At the same time, an influx of recent positive news on the vaccine front — with each of Pfizer (PFE), Moderna (MRNA) and AstraZeneca (AZN) releasing promising efficacy data for their vaccine candidates — has offered a glimmer of hope that the social distancing standards and other restrictions that have weighed so heavily on the labor market might get lifted for the long-term by the middle of next year.

“The next few months will be critical for the labor market’s recovery. With a vaccine finally in sight, life may begin to return to normal by next summer,” Wells Fargo Securities economists said in a note last week. “However, with new COVID cases elevated headed into the holiday season, and with many states imposing new restrictions on private activity, the next few months could be an especially tough stretch for the economy.”

“Even if monthly non-farm payroll growth is ‘only’ a few hundred thousand for the next few months, avoiding negative readings could help get us to another employment growth ‘bump’ post-vaccine,” they added.

Zoom earnings

Zoom Video Communications (ZM), the poster company for the stay-at-home trade, is poised to report third-quarter results Monday after the closing bell, offering investors clues as to whether the video conferencing company has managed to sustain its breakneck growth.

For its three months ending in July, Zoom’s sales surged by 355% year-over-year, accelerating from the previous quarter’s 170% increase. Revenue likely jumped another 316% during the October quarter, based on consensus analyst estimates compiled by Bloomberg. In August, Zoom Chief Financial Officer Kelly Steckelberg said the company would likely post top-line growth of as much as 314% to $690 million for its fiscal third quarter.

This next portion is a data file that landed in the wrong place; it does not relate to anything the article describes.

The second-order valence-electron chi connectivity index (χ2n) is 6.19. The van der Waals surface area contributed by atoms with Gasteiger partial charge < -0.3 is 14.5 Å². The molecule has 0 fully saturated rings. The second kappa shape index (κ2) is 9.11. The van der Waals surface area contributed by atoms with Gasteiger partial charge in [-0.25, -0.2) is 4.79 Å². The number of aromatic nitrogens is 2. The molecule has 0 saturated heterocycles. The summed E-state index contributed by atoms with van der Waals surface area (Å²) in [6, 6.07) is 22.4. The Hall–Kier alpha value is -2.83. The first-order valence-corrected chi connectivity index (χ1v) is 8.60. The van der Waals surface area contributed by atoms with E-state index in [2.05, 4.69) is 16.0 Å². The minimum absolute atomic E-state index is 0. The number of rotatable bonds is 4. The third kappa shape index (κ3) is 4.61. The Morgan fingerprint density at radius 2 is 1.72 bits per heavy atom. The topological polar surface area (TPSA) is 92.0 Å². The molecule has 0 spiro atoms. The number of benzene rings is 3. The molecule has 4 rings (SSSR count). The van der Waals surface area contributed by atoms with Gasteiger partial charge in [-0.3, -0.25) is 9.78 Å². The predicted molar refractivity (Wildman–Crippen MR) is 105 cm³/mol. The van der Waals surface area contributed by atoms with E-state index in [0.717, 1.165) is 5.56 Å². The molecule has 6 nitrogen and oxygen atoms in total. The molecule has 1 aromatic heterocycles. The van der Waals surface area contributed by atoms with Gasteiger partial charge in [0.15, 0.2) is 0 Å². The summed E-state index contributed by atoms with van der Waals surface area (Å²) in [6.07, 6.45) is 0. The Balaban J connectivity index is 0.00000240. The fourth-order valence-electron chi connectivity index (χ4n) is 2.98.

Zoom’s user growth also likely marched higher during the third-quarter, which encompassed the start of the back-to-school season when many institutions opted to conduct fully or partially remote learning. Customers with more than 10 employees – a closely watched cohort for Zoom – likely rose by nearly 17,000 to 386,660. During the same quarter last year, Zoom’s customers in this category had totaled fewer than 75,000.

BRAZIL - 2020/05/25: In this photo illustration a Zoom Video logo seen displayed on a smartphone. (Photo Illustration by Rafael Henrique/SOPA Images/LightRocket via Getty Images)
BRAZIL - 2020/05/25: In this photo illustration a Zoom Video logo seen displayed on a smartphone. (Photo Illustration by Rafael Henrique/SOPA Images/LightRocket via Getty Images)

The San Jose, California-based company’s meteoric growth during the pandemic has coincided with a stock price that rocketed nearly 600% higher year-to-date. For November to date, however, the stock has risen just 2.3%, and underperformed sharply against both the S&P 500 and small cap Russell 2000. Part of this weakness came after the Federal Trade Commission announced earlier in November that it had reached a settlement with Zoom over what it considered to be “deceptive and unfair practices” around Zoom’s claims of end-to-end encryption. The company agreed to establish a more comprehensive security program and avoid security misrepresentation as part of the settlement.